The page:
There are many options for improving the appearance of your lips to make them fuller and to reduce the associated fine lines and wrinkles. Injections or implants can enhance and improve your natural look. The upper and lower lips can be “outlined” by injecting a thin line of Restylane® or Hylaform along the vermillion border and can also be made fuller with fat injections. Lip enhancement procedures are contraindicated in patients with certain diseases such as diabetes, lupus, and blood clotting problems and should also not be performed in people who have active cold sores or extensive scarring of the lips. Lip enhancement is performed using a topical anesthetic with or without a dental block.
Many people say that they are afraid to have their lips enhanced because you see so many celebrities with “bee-stung” lips. Lip enhancement can be done in such a subtle way that no one will be able to tell that your lips have been injected at all. It can offer a pretty and feminizing effect, especially in lips that have lost definition with age.
Recovery time will depend on your lifestyle, the type and extent of the treatment and how much material is injected. Most injectable fillers have short recovery periods and you can return to work the same day or the next day. If you are having superficial injections, your recovery can take a few hours. Most people experience some swelling and redness for the first 24-48 hours. When large amounts of any substance are injected into the face, swelling may last from several days to one week. Bruising is common, but can be covered with camouflage makeup as needed. Bruising can be minimized by avoiding the use of aspirin or aspirin containing product or nonsteroidal anti-inflammatory drugs such as Motrin, Advil or ibuprofen for seven to ten days prior to the planned injections.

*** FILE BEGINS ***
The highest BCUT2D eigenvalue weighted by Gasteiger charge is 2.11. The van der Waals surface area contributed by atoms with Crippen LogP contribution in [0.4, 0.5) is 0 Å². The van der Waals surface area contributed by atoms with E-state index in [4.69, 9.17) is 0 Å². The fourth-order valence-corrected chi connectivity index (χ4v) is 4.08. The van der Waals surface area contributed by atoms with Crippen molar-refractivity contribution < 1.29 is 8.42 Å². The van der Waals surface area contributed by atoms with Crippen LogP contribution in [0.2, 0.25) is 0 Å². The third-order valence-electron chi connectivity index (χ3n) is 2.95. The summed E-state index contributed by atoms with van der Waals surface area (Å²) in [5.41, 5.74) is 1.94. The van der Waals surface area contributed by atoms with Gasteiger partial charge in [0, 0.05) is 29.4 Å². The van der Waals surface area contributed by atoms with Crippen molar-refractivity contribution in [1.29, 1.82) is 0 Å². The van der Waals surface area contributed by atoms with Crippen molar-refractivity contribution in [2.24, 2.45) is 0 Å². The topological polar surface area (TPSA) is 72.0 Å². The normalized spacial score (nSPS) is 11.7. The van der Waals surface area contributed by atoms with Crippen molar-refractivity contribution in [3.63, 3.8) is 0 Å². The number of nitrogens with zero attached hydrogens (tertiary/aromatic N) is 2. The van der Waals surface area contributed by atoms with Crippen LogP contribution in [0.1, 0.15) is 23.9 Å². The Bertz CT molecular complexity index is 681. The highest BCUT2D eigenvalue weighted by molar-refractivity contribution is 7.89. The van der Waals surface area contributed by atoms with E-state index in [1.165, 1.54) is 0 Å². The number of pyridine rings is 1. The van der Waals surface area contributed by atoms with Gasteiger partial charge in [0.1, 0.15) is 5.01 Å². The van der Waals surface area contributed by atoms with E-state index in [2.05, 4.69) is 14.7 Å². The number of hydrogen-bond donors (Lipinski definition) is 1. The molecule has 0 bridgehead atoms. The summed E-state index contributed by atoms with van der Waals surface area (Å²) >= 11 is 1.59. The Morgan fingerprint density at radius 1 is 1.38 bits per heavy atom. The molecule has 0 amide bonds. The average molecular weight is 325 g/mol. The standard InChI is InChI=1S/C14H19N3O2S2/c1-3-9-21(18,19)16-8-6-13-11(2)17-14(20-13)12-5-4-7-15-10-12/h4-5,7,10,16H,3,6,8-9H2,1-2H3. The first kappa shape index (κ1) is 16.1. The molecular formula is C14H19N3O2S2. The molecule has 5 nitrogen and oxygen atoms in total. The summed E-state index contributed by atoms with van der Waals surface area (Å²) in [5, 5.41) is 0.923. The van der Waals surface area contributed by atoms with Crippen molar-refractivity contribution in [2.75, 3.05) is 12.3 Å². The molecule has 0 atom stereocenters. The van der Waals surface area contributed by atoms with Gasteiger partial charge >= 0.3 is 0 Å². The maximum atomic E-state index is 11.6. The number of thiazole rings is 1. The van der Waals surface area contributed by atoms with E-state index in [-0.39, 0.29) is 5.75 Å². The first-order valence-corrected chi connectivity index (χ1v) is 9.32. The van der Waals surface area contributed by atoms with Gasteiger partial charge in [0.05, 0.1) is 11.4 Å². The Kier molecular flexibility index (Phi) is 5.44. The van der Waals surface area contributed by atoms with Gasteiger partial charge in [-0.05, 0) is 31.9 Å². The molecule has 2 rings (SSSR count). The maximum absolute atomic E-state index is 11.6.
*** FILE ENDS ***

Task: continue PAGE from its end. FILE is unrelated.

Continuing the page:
There may be bruising and swelling following any dermal filler treatment. Itching and mild discomfort is not uncommon. You may develop asymmetries or irregularities that can usually be corrected with massage or additional injections. Some substances such as bovine collagen require pre treatment testing for allergic reactions. Although less than three percent of people are allergic to bovine collagen, a reaction may cause itching, hives, redness, and prolonged swelling. With a few exceptions, most commercially available filling substances have no anesthetic added, making injections somewhat uncomfortable. Topical anesthetic agents are often used for numbing and a dental or lip block may be utilized for very sensitive areas like the lips and around the mouth.
Many products and drugs are used in the cosmetic field even though they may not have FDA approval for a specific cosmetic indication. This does not necessarily constitute an illegal use of an approved substance. A physician may obtain access to an unapproved drug by participating in a clinical study as an investigator. In some cases, “off label” use means that the drug or filler is approved for a use other than facial wrinkles. For example, botulinum toxin type A has FDA cosmetic approval only for the application of facial glabellar wrinkles, although it has been widely used for treatment of other facial lines and creases as well as for migraine headache relief and treatment of excessive sweating of the palms and armpits.